Blessed are those who hear the word of God and keep it! (Lk 11: 28)
Within the heart of the liturgy
In today’s gospel reading (Luke 4:14-21) we are in the heart of the Sabbath morning liturgy. When Jesus gets up in the synagogue of Nazareth to do the prophetic reading, the reading of the Torah and the prayers included in the first part of the rite have already been proclaimed. It is in the scroll of the Prophet Isaiah that Jesus finds the foundational scriptural passage of his mission. Who knows how many times the Jewish faithful have heard and prayed these prophetic words that announce grace, mercy, justice and fraternity? We note that the prophetic text he reads speaks directly, not in the third person but in the first person: “The spirit of the Lord has been given to me for he has anointed me. He has sent me…” But of whom does the Prophet speak, “is the prophet referring to himself or someone else?” (cf. Ac 8:34).
The “today” of Jesus
There are moments of silence, everyone is holding their breath. Jesus rerolls the scroll (it is he who opens it, it is he who closes it), hands it back to the attendant and sits down (the reading is done standing, the homily seated). Everyone’s eyes are on him. What will he say in the homily? However, Jesus does not preach, he does not comment on the text, he declares instead its fulfilment: “This text is being fulfilled today even as you listen.” (Lk 4:21). Jesus himself is the fulfilment of the Scripture, he is the one consecrated with the anointing of the Spirit, sent to bring the Good News to the poor. He is the ‘year of favour’, the ‘jubilee’ who forgives debts, sets prisoners free, makes the poor rejoice and ‘mother earth’ breathe, she too is in need of rest and liberation.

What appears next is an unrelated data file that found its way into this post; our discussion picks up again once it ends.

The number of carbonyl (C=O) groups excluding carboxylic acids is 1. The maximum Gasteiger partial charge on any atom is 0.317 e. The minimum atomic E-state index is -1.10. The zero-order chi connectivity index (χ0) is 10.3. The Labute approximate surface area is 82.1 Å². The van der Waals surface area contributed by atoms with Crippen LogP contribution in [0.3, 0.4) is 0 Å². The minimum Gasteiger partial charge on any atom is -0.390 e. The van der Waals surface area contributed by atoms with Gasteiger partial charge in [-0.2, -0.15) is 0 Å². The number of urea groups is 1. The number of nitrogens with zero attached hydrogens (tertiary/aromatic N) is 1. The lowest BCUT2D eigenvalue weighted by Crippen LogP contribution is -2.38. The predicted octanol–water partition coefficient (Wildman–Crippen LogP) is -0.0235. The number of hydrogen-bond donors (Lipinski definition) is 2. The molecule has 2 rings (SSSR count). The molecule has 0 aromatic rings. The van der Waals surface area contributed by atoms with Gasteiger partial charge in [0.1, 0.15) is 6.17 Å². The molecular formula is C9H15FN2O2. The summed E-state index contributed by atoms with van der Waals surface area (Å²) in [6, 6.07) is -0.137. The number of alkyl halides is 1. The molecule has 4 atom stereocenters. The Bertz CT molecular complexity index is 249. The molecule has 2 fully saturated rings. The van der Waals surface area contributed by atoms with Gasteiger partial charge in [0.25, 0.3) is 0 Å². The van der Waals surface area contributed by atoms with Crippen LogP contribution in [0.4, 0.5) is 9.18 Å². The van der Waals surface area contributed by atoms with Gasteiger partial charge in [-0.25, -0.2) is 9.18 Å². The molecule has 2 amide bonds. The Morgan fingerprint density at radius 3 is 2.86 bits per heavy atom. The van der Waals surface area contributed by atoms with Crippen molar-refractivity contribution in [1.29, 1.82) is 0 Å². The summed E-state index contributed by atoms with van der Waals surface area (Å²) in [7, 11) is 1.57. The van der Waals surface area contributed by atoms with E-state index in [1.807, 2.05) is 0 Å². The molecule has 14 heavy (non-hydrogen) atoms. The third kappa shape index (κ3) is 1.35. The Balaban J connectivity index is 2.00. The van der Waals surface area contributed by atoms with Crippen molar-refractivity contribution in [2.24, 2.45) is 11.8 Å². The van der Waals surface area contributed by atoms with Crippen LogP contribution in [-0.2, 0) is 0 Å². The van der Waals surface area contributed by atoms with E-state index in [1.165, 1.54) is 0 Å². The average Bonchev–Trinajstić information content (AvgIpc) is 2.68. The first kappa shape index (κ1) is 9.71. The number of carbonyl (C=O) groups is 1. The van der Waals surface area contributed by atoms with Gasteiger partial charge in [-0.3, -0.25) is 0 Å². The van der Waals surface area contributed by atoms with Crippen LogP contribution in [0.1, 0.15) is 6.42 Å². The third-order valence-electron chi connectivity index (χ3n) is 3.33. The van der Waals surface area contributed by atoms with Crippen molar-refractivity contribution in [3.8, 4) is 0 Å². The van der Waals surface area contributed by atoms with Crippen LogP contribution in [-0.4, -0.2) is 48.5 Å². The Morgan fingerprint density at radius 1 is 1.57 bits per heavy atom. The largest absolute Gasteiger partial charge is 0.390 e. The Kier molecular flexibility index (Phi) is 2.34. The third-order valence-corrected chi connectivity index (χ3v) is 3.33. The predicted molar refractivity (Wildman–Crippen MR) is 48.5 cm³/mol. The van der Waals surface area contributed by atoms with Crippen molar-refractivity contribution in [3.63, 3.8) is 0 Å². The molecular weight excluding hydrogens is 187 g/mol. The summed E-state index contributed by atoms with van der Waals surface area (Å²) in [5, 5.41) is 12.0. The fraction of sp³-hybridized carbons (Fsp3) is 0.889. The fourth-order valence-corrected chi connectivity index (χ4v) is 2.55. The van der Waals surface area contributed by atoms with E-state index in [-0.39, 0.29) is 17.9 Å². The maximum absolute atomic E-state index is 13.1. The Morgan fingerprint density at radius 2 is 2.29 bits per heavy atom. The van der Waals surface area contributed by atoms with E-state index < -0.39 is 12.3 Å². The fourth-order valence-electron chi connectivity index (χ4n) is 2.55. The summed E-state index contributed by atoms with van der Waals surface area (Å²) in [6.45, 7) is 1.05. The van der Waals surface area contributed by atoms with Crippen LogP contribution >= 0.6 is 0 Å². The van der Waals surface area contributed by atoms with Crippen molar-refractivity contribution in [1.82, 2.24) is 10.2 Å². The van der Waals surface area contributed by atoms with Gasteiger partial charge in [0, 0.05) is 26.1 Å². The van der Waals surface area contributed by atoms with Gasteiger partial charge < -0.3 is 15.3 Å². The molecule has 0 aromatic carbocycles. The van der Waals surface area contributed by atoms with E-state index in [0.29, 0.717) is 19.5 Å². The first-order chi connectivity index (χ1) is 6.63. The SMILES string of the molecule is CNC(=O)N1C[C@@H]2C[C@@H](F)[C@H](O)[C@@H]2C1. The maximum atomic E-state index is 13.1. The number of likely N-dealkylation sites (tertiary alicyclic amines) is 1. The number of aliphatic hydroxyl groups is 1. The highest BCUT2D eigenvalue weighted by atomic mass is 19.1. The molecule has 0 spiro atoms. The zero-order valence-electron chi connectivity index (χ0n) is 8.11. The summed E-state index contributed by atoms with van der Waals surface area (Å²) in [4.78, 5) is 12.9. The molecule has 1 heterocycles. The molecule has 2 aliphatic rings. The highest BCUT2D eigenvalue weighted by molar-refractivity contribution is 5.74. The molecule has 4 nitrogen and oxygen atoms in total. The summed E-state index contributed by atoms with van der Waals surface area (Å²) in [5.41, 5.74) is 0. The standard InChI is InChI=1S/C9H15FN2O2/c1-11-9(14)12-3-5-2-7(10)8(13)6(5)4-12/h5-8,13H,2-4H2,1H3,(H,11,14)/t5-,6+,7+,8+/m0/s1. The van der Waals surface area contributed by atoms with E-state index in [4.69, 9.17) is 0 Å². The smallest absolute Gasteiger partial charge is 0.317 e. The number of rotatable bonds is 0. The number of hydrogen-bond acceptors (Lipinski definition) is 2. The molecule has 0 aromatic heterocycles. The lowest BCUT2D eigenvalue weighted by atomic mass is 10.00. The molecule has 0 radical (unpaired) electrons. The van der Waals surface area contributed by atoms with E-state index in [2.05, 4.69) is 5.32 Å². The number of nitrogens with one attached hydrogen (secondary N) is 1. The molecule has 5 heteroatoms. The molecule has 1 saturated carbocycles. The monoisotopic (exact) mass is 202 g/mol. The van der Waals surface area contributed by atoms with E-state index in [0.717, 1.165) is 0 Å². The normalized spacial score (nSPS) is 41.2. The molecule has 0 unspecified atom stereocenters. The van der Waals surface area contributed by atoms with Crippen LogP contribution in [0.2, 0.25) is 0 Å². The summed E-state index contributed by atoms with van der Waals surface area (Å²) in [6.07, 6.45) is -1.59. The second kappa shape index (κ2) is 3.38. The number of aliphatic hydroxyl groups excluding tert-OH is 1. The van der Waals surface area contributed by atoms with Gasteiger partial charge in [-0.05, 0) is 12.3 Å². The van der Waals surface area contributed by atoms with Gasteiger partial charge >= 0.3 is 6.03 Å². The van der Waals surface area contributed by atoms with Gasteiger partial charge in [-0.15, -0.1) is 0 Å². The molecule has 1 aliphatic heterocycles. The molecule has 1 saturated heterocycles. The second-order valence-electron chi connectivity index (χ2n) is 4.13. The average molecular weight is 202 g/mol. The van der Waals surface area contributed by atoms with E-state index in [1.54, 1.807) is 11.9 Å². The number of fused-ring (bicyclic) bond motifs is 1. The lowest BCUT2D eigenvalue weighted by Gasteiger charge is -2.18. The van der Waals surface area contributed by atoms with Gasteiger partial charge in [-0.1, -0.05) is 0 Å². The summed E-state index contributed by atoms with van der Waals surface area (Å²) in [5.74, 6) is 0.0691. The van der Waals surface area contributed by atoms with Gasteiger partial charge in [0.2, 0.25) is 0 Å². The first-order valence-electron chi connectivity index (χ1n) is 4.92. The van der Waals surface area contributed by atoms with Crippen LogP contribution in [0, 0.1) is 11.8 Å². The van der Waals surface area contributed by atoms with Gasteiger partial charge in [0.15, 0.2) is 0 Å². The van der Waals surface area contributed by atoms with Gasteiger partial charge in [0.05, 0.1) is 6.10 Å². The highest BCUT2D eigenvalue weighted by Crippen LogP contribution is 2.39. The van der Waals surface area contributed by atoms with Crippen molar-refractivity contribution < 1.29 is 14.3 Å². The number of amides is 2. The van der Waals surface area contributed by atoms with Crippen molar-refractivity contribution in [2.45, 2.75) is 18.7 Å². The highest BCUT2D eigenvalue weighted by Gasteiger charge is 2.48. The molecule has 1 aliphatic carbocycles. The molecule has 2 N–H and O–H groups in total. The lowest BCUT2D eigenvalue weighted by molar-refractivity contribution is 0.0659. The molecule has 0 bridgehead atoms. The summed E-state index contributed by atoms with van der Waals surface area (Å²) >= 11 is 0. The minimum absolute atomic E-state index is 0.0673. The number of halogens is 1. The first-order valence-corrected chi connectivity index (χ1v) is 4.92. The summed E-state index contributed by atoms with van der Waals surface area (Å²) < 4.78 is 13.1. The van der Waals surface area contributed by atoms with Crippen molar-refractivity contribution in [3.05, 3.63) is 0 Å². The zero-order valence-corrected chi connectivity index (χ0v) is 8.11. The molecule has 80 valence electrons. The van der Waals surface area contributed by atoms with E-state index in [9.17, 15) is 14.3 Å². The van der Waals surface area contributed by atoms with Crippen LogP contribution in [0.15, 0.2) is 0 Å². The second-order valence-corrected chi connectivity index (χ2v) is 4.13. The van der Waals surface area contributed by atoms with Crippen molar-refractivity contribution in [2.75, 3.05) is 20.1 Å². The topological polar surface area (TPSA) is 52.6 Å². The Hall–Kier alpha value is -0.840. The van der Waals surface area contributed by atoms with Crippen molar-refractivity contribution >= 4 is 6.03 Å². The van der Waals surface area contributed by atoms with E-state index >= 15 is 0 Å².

In the synagogue of Nazareth, the verb of fulfilling. of fulness resounds: “This text is being fulfilled today”. It is the same verb that in Mark’s Gospel inaugurates Jesus’s preaching, “The time has come” (Mk 1:15). The time of the promise opens to the “today” of Jesus, a “today” that runs through the entire Gospel of Luke, from Bethlehem to the cross: “Today in the town of David a saviour has been born to you”, the angel tells the shepherds (2:11); “Today salvation has come to this house”, Jesus tells Zacchaeus (19:9); “Today you will be with me in Paradise”, Jesus answers the evildoer crucified with him (23:43).
From seeing to hearing.
Note also the shift from ‘eyes’ to ‘ears’. The faithful present in the synagogue wanted to see (“And all eyes in the synagogue were fixed on him.”), but Jesus leads them back to the biblical primacy of listening: “This text is being fulfilled today even as you listen.” Today we too are challenged to move from the curiosity of seeing to the faith that comes from listening to the Word (Rom 10:17). Let us therefore activate the ‘beatitude of listening’! Only those who listen to the Word with faith, with all their hearts and with all their lives, will be able to be its witnesses and credible heralds. Blessed are those who hear the word of God and keep it! (Lk 11: 28).